The paper, “Neurotrophin receptor TrkB promotes lung adenocarcinoma metastasis” (Proc Natl Acad Sci U S A. 2014 Jul 15;111(28):10299-304. doi: 10.1073/peas.1404399111. Epub 2014 Jun 30), is coauthored by Sinkevicius KW, Kriegel C, Bellaria KJ, Lee J, Lau AN, Leeman KT, Zhou P, Beede AM, Fillmore CM, Caswell D, Barrios J, Wong KK, Sholl LM, Schlaeger TM, Bronson RT, Chirieac LR, Winslow MM, Haigis MC, and Kim CF, variously of the Boston Children’s Hospital Stem Cell Program, Harvard Stem Cell Institute, Medical School Department of Genetics, Department of Cell Biology and Paul F. Glenn Laboratories for the Biological Mechanisms of Aging at Harvard Medical School, Boston; the Department of Pediatrics, Division of Newborn Medicine at Boston Children’s Hospital, the Department of Pediatric Oncology and Cancer Biology at Dana-Farber Cancer Institute in Boston, the Harvard Medical School Department of Neurobiology; the Stanford University School of Medicine Cancer Biology Program at Stanford, CA, the Dana-Farber Cancer Institute Department of Medical Oncology and Belfer Institute for Applied Cancer Science; Harvard Medical School’s Department of Genetics, and Department of Medicine; and the Department of Pathology at Brigham and Women’s Hospital in Boston.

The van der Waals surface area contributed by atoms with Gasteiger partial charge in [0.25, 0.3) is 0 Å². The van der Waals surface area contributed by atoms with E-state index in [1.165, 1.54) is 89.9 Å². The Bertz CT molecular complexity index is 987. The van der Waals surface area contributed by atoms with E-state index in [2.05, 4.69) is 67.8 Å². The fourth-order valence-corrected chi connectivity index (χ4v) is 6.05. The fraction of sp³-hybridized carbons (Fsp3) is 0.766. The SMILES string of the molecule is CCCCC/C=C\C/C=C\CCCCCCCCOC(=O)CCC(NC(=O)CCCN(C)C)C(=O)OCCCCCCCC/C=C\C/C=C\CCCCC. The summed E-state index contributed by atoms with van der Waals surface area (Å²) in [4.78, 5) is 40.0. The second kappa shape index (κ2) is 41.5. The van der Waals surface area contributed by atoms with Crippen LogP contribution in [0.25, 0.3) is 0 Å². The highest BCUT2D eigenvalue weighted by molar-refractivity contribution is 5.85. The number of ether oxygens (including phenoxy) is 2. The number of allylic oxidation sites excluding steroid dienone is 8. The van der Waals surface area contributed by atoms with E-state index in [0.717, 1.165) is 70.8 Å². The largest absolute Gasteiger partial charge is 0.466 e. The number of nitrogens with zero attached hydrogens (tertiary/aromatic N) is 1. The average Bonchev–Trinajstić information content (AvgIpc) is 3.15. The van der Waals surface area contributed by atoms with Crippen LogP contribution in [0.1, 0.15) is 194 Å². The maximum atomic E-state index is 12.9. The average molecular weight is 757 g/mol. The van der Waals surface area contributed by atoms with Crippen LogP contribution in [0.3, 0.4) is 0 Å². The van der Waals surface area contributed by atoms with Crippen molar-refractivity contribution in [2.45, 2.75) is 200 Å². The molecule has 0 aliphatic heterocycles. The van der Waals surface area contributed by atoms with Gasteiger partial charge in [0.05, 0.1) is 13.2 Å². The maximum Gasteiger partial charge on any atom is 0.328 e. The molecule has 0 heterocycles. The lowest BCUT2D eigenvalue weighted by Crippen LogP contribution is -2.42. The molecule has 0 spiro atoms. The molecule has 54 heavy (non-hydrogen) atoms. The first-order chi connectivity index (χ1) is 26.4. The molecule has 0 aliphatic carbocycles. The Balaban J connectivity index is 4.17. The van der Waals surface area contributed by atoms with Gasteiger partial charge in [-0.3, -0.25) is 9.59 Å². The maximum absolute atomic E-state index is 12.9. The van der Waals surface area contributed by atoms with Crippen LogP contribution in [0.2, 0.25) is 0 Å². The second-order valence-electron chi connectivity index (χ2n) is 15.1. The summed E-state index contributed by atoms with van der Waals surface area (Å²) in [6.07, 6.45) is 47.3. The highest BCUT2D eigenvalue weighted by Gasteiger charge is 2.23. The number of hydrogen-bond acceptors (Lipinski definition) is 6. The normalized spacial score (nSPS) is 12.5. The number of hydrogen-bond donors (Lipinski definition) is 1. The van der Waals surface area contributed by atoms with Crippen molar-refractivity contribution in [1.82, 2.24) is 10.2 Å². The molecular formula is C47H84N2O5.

The researchers observe that lung cancer is notorious for its ability to metastasize, but the pathways regulating lung cancer metastasis are largely unknown. However, an in vitro system designed to discover factors critical for lung cancer cell migration identified brain-derived neurotrophic factor, which stimulates cell migration through activation of tropomyosin-related kinase B (TrkB; also called NTRK2).
The scientists note that knockdown of TrkB in human lung cancer cell lines significantly decreased their migratory and metastatic ability in vitro and in vivo, and in an autochthonous lung adenocarcinoma model driven by activated oncogenic Kras and p53 loss, TrkB deficiency significantly reduced metastasis. Hypoxia-inducible factor-1 directly regulated TrkB expression, and, in turn, TrkB activated Akt signaling in metastatic lung cancer cells. They summarize that TrkB expression was correlated with metastasis in patient samples, and TrkB was detected more often in tumors that did not have Kras or epidermal growth factor receptor mutations, leading them to conclude that their findings identify TrkB as an important therapeutic target in metastatic lung adenocarcinoma.